Written by guest contributor James Maddox
A couple of years ago at New York Comic Con, I happened upon a writer and artist who were selling ashcans of a newly developed comic. Since the writer had previously created a comic that held a strong spot in my “Top 10 List of All-Time Awesome Fucking Comics”, I was quick to buy a copy of his new preview.
I’d gotten about two steps away from Justin Jordan and Kyle Strahm before I knew Spread would be cleaning house no matter where it landed. The fact that it landed at Image made complete sense, but really it would have done well anywhere. That cover said it all:
With that cover image, there’s all the things you might expect to see on the front of a horror comic. There’s blood, a burly man with an axe, and the threat of encroaching and ominous tendrils. But what sold this comic was that the story’s main character (a dude named No) had a smiling baby strapped to his chest in one of those harnesses you see dads walking around with at the mall.
Sometimes you get a cover that does all the heavy lifting. People see the combination of images, or the style being utilized, and it’s all they can do to not just throw money at the shop owner on their way to the counter. Spread #1’s cover was like that for me, because it used all the elements that I’d wanted to see in a comic, then threw in that adorable little curveball that made me walk into the narrative with less of a “glorious wonder” about me and more of a “how the hell are they going to pull that shit off?”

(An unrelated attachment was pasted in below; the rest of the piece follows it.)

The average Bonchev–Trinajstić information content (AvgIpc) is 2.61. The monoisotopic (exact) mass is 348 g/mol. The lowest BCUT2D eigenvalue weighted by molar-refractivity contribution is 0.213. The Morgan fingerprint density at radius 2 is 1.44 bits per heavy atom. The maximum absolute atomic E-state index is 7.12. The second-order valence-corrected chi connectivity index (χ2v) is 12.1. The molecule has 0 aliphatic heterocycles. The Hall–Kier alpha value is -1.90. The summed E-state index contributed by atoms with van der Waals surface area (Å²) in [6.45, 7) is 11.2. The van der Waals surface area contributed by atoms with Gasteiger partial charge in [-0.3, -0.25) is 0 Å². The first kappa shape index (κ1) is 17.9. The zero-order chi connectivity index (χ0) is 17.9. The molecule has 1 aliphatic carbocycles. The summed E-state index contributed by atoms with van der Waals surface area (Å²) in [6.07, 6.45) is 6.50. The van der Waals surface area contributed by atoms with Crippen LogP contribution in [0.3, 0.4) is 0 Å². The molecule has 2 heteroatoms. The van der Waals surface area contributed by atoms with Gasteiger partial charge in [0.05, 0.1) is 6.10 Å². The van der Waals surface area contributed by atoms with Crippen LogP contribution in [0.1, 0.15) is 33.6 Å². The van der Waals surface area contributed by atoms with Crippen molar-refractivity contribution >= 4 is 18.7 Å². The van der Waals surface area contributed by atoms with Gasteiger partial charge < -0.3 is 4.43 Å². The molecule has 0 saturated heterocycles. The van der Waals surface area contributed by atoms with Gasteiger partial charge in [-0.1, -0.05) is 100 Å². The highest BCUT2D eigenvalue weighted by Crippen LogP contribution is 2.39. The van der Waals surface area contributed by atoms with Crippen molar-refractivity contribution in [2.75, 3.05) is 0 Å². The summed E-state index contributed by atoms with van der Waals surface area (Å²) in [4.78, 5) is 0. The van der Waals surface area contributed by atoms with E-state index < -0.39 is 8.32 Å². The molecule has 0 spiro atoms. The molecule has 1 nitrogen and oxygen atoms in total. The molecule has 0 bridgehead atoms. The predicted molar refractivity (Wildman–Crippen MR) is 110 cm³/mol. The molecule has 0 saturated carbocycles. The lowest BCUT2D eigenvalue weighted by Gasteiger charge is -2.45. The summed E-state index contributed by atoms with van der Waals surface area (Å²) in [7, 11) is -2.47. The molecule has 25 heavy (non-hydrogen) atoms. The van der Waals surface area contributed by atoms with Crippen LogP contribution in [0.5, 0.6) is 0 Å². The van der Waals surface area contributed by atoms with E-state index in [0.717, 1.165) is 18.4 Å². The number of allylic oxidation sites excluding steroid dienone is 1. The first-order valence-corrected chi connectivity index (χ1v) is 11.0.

Because I knew Justin Jordan’s work from Luther Strode, I had no doubt that the resulting yarn would be entertaining (and seriously, if you haven’t checked out Luther Strode…), but paired up with Kyle Strahm’s art, the story grabbed you with its tendrils and cut you in two before eating out your eyeballs. Every month since its original release, Spread has been awesome, and now that it’s just been released in a trade paperback, there’s no reason not to get caught up.
The thing that makes Spread so enjoyable are the twists. The good vs. bad elements of the story have been caught up in a windstorm, so you start to realize that alliances and reader perception is largely dependent on the moment. Enemies can turn into friends at the drop of a hat, and new threats can be quickly forgotten about with the introduction of a three-headed spreadworm.
While there are characters with specific interests (even if the reader isn’t exactly sure what those interests are all the time), the notion that those agendas are shiftable lends an immediacy to Spread that is more refreshing than it is cumbersome to the plot. This could have been easily mangled by a lesser writer, but Jordan is able to reassure that there is a purpose to his story, mainly because the narrator refers to all these deeds as something that has been lived through. Something survived. She is the light at the end of this ever-roiling and tumultuous tunnel, tethering us to some solid outcome so we can brave the chaos.
As of this writing, Spread is embarking on its seventh issue, so if you haven’t had a chance to dive in to this tale, the amount of reading you’d need to do isn’t at all daunting. With a crazy range of characters and hardships laid at the feet of our heroes (unlikely as they may be), Spread’s one of those titles that will stick to your pull list for its entire run.